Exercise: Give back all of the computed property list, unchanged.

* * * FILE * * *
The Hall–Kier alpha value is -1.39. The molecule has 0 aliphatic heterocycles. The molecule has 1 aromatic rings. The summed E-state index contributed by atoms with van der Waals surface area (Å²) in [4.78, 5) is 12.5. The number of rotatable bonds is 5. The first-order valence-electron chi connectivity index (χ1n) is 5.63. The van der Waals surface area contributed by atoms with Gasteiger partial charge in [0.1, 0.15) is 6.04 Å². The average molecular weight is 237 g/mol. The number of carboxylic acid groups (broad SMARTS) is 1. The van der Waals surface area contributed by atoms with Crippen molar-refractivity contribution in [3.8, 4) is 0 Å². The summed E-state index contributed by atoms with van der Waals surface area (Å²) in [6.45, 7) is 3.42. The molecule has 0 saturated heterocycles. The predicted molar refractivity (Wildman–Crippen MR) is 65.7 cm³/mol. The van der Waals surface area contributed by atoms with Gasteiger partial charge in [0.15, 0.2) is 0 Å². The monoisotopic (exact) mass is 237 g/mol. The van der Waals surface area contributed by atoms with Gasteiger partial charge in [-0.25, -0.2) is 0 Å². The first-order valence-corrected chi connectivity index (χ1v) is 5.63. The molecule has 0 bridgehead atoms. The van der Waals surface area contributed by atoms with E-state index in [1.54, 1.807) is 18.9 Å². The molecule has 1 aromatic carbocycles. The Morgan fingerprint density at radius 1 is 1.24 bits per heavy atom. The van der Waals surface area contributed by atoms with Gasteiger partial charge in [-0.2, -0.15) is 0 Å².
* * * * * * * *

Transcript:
The Hall–Kier alpha value is -1.39. The molecule has 0 aliphatic heterocycles. The molecule has 1 aromatic rings. The summed E-state index contributed by atoms with van der Waals surface area (Å²) in [4.78, 5) is 12.5. The number of rotatable bonds is 5. The first-order valence-electron chi connectivity index (χ1n) is 5.63. The van der Waals surface area contributed by atoms with Gasteiger partial charge in [0.1, 0.15) is 6.04 Å². The average molecular weight is 237 g/mol. The number of carboxylic acid groups (broad SMARTS) is 1. The van der Waals surface area contributed by atoms with Crippen molar-refractivity contribution in [3.8, 4) is 0 Å². The summed E-state index contributed by atoms with van der Waals surface area (Å²) in [6.45, 7) is 3.42. The molecule has 0 saturated heterocycles. The predicted molar refractivity (Wildman–Crippen MR) is 65.7 cm³/mol. The van der Waals surface area contributed by atoms with Gasteiger partial charge in [0.15, 0.2) is 0 Å². The monoisotopic (exact) mass is 237 g/mol. The van der Waals surface area contributed by atoms with Gasteiger partial charge in [-0.25, -0.2) is 0 Å². The first-order valence-corrected chi connectivity index (χ1v) is 5.63. The molecule has 0 bridgehead atoms. The van der Waals surface area contributed by atoms with E-state index in [1.54, 1.807) is 18.9 Å². The molecule has 1 aromatic carbocycles. The Morgan fingerprint density at radius 1 is 1.24 bits per heavy atom. The van der Waals surface area contributed by atoms with Gasteiger partial charge in [-0.2, -0.15) is 0 Å².